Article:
The cresting of the Mississippi River and catastrophic consequences it portends for communities in the Atchafalaya Basin is not distracting or deterring some Louisiana lawmakers who are hell bent on raising taxes this legislative session.
This morning the House Ways & Means Committee will take up two bills, HB 63 & HB 591, that seek to make the state more reliant on the declining and unstable source of revenue that is the state tobacco excise tax.
HB 63 would raise the state tobacco tax from $0.36 to $1.06 – a 194% increase. HB 591 would prevent the scheduled expiration of a “temporary” $0.04 cent cigarette tax passed in 2000.
The effort to block the sunset of this $0.04 tax classifies as a tax increase and a violation of the Taxpayer Protection Pledge, which nearly one-third of the Ways & Means Committee has signed.
HB 591 is also just the latest example demonstrating that there is no such thing as a “temporary” tax increase in the eyes of profligate legislators. California is also providing proof of that unfortunate truth this year, where Gov. Jerry Brown and legislative Democrats are attempting to extend the largest state tax increase in U.S. history. In Arizona, Gov. Jan Brewer is already laying the groundwork for an extension of the three year sales tax increase that she signed into law last year. Perhaps the most famous example of the fallacy of “temporary” tax hikes is Pennsylvania’s Johnstown flood tax. An 18 percent tax on alcohol put in place to pay for the clean up of that famous 1936 flood, that levy is still on the books in the Keystone State today.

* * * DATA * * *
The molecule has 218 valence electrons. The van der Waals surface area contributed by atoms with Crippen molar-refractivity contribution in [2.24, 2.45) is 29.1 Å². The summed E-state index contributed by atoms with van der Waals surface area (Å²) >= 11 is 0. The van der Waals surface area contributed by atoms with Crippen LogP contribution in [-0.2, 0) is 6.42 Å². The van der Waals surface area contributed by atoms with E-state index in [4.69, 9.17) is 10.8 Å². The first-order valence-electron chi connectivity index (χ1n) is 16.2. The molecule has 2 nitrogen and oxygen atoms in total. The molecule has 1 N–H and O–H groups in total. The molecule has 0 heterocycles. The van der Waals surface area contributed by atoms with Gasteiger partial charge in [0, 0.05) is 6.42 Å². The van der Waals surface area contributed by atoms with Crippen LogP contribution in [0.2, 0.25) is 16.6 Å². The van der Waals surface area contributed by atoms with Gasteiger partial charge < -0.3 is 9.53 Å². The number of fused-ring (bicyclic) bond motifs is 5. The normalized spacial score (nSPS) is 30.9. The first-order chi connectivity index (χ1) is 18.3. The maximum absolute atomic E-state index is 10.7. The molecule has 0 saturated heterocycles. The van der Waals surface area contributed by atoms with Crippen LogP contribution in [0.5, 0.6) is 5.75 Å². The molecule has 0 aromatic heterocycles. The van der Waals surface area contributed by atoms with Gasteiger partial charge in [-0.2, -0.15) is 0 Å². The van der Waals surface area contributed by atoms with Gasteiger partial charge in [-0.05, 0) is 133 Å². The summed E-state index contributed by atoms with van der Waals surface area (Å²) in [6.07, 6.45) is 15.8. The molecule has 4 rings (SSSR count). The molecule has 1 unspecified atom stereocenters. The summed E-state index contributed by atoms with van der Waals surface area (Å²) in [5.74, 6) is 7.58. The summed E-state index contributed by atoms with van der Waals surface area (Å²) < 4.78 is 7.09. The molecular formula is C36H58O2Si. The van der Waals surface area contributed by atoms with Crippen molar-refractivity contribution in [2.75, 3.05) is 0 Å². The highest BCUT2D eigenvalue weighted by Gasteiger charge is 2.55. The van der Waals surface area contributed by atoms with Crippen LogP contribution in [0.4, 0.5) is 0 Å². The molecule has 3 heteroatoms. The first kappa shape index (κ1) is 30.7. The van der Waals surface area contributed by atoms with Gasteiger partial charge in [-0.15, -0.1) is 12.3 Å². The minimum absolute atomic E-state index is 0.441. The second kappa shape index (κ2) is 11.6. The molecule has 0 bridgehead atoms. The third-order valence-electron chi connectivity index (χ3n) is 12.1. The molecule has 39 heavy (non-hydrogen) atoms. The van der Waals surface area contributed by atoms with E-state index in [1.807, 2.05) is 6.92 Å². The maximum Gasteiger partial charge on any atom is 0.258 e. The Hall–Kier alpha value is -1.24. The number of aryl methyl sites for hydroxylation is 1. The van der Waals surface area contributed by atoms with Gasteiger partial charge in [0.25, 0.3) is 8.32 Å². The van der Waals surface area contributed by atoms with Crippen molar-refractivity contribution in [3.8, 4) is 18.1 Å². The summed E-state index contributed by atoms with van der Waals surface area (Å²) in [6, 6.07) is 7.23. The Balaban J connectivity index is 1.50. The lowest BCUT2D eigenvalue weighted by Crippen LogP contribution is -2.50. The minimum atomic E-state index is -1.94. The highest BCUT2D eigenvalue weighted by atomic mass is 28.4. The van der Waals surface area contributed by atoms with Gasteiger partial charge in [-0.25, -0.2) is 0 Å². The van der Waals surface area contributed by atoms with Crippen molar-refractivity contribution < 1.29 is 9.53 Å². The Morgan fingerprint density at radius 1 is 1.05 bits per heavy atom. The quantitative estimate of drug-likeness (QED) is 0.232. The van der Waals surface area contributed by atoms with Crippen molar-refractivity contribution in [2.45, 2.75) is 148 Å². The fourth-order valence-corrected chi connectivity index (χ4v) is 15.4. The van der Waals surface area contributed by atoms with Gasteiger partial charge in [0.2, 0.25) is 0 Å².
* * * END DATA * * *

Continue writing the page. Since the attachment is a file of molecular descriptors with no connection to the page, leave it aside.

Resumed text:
By making the state more reliant on tobacco taxes, HB 63 & HB 591 represent the height of fiscal irresponsibility. Tobacco tax increases amount to a job-killing budget gimmick. Of the 57 tobacco tax increases enacted by states between 2003 and 2008, only 16 met initial revenue projections. Cigarette tax hikes are nothing more than a place holder for future tax increases on the general populace. Washington, DC experienced this first hand after the city council passed a tobacco tax increase in 2009 as an ill-advised approach to balancing the budget. That increase ended up depriving the city of millions of dollars as tobacco tax revenue plunged below pre-increase levels. Now DC Mayor Vincent Gray is pushing an income tax increase to make up the difference.
ATR encourages Louisiana taxpayers to contact their representatives in Baton Rouge today and urge them to put expenditures in line with revenues, like families across the Pelican State are doing, and to stand with Gov. Bobby Jindal in opposition to job-killing tax hikes. Louisiana residents can contact their state rep by simply clicking here.
UPDATE: Good news – HB 63, the 194% tobacco tax hike, died in committee. ATR will continue working to defeat HB 591, which would retain the "temporary" 4 cent per pack cigarette tax.